Renewal. Regeneration. Rejuvenation. These are words we tend to associate with a specific season of the year. But, in truth, acts of renewal and restoration occur constantly. In this, the twelfth issue of Whidbey Life Magazine, we celebrate those acts—and the compassion and creativity they reveal.
In Gimme Shelter, writer Patricia Herlevi and photographer Sarah Sanborn profile some of the people who rescue orphaned/unwanted animals of all sizes and types. From chipmunks to cows, our furred and feathered friends are revived by human compassion.
A group of islanders are together fighting the debilitating effects of neurological diseases in a remarkable way. Their moving stories of rejuvenation are the heart and soul of On the Ropes, described in Steve Burr’s personal account and portrayed by Marsha Morgan in photographs that take you to a ringside seat.
Our island’s farmers are in the vanguard of those who are restoring health to soils degraded by years of traditional farming practices reliant on pesticides and artificial fertilizers. Their efforts are chronicled by writer Sharon Betcher and caught on camera by photographer David Stern in Cultivating Hope, a story of regenerative agriculture. This issue’s cover honors that rejuvenation with images, taken by Julia Beck, of students and staff at Whidbey’s Organic Farm School.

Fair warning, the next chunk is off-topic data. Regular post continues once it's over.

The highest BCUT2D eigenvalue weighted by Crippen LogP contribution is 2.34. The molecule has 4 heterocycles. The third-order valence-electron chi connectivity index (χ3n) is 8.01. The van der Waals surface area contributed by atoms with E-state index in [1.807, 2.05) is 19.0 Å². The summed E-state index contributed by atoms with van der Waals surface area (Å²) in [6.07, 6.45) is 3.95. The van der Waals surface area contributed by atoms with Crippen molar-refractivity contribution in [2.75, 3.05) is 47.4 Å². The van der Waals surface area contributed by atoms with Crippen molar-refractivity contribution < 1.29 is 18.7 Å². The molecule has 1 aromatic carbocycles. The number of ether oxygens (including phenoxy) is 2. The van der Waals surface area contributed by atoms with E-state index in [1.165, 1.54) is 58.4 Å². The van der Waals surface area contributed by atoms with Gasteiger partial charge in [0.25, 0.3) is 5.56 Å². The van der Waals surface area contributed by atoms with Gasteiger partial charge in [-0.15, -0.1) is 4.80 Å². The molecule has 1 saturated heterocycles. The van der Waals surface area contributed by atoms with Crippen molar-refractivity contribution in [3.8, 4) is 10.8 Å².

Islanders express our concern for a dwindling population of orca whales through advocacy and celebration. Regularly held events in our small towns reaffirm our relationship to the marine life around us. In Whale Worship the Whidbey Way, writer Nia Martin eloquently explains our collective love for these creatures—and the importance of returning one particular orca to her home waters—as David Stern captures in photos an annual parade to welcome the whales.
The means by which discarded materials are collected and assembled by artist Zoe Osenbach combine reinvention with recycling. The effect is perfectly described by Lea Cramer in Reimagining Refuse.
The metal sculptures of Jean Whitesavage and Nick Lyle are simultaneously rugged and romantic; their tools are no less so. Photographs by Lyle, taken in the forge, illustrate the moody allure of the sculptors’ repurposed equipment and retooled implements. In Forging Friends, Lea Cramer reveals their fascinating history.
Certain people—often artists—have a talent for reinventing themselves, if only for a night. In Among the Bohemians, writer Kate Poss tells the story of just such a group here on Whidbey. Photographer Rich Yukubousky captures the revelry of the Island Bohemians at one of their rollicking gala balls.
In these pages, we are pleased to recognize rescuers, restorers, and renovators. Their radiance, along with others like them, is what makes Whidbey a place of renewal for all.
Dianna MacLeod, Editor & Publisher